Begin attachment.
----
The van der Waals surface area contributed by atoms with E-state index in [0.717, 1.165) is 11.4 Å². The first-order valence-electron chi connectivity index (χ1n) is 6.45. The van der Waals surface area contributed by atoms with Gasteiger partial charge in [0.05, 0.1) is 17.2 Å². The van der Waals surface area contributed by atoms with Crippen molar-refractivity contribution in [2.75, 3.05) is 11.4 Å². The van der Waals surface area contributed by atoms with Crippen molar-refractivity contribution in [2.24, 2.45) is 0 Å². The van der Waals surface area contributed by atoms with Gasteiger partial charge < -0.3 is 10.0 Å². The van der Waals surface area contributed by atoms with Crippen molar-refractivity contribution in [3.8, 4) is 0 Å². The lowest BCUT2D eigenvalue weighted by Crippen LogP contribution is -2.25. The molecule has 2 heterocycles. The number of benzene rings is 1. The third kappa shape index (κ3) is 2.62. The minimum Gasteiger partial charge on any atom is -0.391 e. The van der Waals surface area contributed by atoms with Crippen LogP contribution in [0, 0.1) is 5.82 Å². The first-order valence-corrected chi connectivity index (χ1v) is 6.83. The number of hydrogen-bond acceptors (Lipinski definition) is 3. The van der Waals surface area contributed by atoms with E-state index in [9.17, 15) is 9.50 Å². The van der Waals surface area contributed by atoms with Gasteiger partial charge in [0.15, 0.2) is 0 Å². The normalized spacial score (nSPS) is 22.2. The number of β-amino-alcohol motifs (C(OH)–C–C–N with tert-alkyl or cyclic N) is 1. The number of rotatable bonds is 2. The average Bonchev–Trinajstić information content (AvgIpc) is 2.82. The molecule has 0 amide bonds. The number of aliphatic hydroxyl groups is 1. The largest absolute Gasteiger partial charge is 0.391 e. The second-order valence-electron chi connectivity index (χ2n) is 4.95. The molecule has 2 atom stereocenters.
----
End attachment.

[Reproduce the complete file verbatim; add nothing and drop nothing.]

The van der Waals surface area contributed by atoms with E-state index in [0.717, 1.165) is 11.4 Å². The first-order valence-electron chi connectivity index (χ1n) is 6.45. The van der Waals surface area contributed by atoms with Gasteiger partial charge in [0.05, 0.1) is 17.2 Å². The van der Waals surface area contributed by atoms with Crippen molar-refractivity contribution in [2.75, 3.05) is 11.4 Å². The van der Waals surface area contributed by atoms with Crippen molar-refractivity contribution in [2.24, 2.45) is 0 Å². The van der Waals surface area contributed by atoms with Gasteiger partial charge < -0.3 is 10.0 Å². The van der Waals surface area contributed by atoms with Crippen molar-refractivity contribution in [3.8, 4) is 0 Å². The lowest BCUT2D eigenvalue weighted by Crippen LogP contribution is -2.25. The molecule has 2 heterocycles. The number of benzene rings is 1. The third kappa shape index (κ3) is 2.62. The minimum Gasteiger partial charge on any atom is -0.391 e. The van der Waals surface area contributed by atoms with Crippen LogP contribution in [0, 0.1) is 5.82 Å². The first-order valence-corrected chi connectivity index (χ1v) is 6.83. The number of hydrogen-bond acceptors (Lipinski definition) is 3. The van der Waals surface area contributed by atoms with E-state index in [9.17, 15) is 9.50 Å². The van der Waals surface area contributed by atoms with Gasteiger partial charge in [0.15, 0.2) is 0 Å². The normalized spacial score (nSPS) is 22.2. The number of β-amino-alcohol motifs (C(OH)–C–C–N with tert-alkyl or cyclic N) is 1. The number of rotatable bonds is 2. The average Bonchev–Trinajstić information content (AvgIpc) is 2.82. The molecule has 0 amide bonds. The number of aliphatic hydroxyl groups is 1. The largest absolute Gasteiger partial charge is 0.391 e. The second-order valence-electron chi connectivity index (χ2n) is 4.95. The molecule has 2 atom stereocenters.